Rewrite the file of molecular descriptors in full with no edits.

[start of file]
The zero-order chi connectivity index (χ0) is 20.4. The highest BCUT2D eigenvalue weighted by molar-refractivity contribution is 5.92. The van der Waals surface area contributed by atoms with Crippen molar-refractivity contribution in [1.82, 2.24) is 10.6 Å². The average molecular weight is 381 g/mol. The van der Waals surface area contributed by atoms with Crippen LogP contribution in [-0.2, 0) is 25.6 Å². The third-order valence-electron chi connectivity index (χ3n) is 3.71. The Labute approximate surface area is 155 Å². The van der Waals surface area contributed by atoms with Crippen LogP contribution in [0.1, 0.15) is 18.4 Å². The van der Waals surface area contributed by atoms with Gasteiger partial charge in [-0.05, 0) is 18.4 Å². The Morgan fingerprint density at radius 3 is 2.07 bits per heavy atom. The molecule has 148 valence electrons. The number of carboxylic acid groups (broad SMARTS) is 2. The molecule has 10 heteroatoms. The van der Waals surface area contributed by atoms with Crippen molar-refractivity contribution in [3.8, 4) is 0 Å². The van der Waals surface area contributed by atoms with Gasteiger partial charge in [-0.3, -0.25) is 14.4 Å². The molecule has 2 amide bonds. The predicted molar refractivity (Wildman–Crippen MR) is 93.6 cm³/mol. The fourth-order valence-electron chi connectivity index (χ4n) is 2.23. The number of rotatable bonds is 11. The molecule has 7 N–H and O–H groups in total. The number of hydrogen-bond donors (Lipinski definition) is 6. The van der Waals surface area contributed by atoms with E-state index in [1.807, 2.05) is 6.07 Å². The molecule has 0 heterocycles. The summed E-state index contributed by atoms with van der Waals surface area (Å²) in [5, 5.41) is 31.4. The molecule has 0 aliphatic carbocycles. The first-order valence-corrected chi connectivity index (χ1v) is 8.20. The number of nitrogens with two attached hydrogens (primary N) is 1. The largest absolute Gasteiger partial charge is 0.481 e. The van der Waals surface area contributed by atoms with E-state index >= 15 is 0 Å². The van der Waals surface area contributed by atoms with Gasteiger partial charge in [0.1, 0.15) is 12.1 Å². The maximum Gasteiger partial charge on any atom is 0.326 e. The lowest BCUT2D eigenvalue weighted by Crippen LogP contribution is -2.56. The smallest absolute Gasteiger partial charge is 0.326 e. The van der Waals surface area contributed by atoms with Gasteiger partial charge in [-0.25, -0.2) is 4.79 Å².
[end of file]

The zero-order chi connectivity index (χ0) is 20.4. The highest BCUT2D eigenvalue weighted by molar-refractivity contribution is 5.92. The van der Waals surface area contributed by atoms with Crippen molar-refractivity contribution in [1.82, 2.24) is 10.6 Å². The average molecular weight is 381 g/mol. The van der Waals surface area contributed by atoms with Crippen LogP contribution in [-0.2, 0) is 25.6 Å². The third-order valence-electron chi connectivity index (χ3n) is 3.71. The Labute approximate surface area is 155 Å². The van der Waals surface area contributed by atoms with Crippen LogP contribution in [0.1, 0.15) is 18.4 Å². The van der Waals surface area contributed by atoms with Gasteiger partial charge in [-0.05, 0) is 18.4 Å². The Morgan fingerprint density at radius 3 is 2.07 bits per heavy atom. The molecule has 148 valence electrons. The number of carboxylic acid groups (broad SMARTS) is 2. The molecule has 10 heteroatoms. The van der Waals surface area contributed by atoms with Crippen molar-refractivity contribution in [3.8, 4) is 0 Å². The van der Waals surface area contributed by atoms with Gasteiger partial charge in [-0.3, -0.25) is 14.4 Å². The molecule has 2 amide bonds. The predicted molar refractivity (Wildman–Crippen MR) is 93.6 cm³/mol. The fourth-order valence-electron chi connectivity index (χ4n) is 2.23. The number of rotatable bonds is 11. The molecule has 7 N–H and O–H groups in total. The number of hydrogen-bond donors (Lipinski definition) is 6. The van der Waals surface area contributed by atoms with E-state index in [1.807, 2.05) is 6.07 Å². The molecule has 0 heterocycles. The summed E-state index contributed by atoms with van der Waals surface area (Å²) in [5, 5.41) is 31.4. The molecule has 0 aliphatic carbocycles. The first-order valence-corrected chi connectivity index (χ1v) is 8.20. The number of nitrogens with two attached hydrogens (primary N) is 1. The largest absolute Gasteiger partial charge is 0.481 e. The van der Waals surface area contributed by atoms with E-state index >= 15 is 0 Å². The van der Waals surface area contributed by atoms with Gasteiger partial charge in [0.1, 0.15) is 12.1 Å². The maximum Gasteiger partial charge on any atom is 0.326 e. The lowest BCUT2D eigenvalue weighted by Crippen LogP contribution is -2.56. The smallest absolute Gasteiger partial charge is 0.326 e. The van der Waals surface area contributed by atoms with Gasteiger partial charge in [-0.25, -0.2) is 4.79 Å².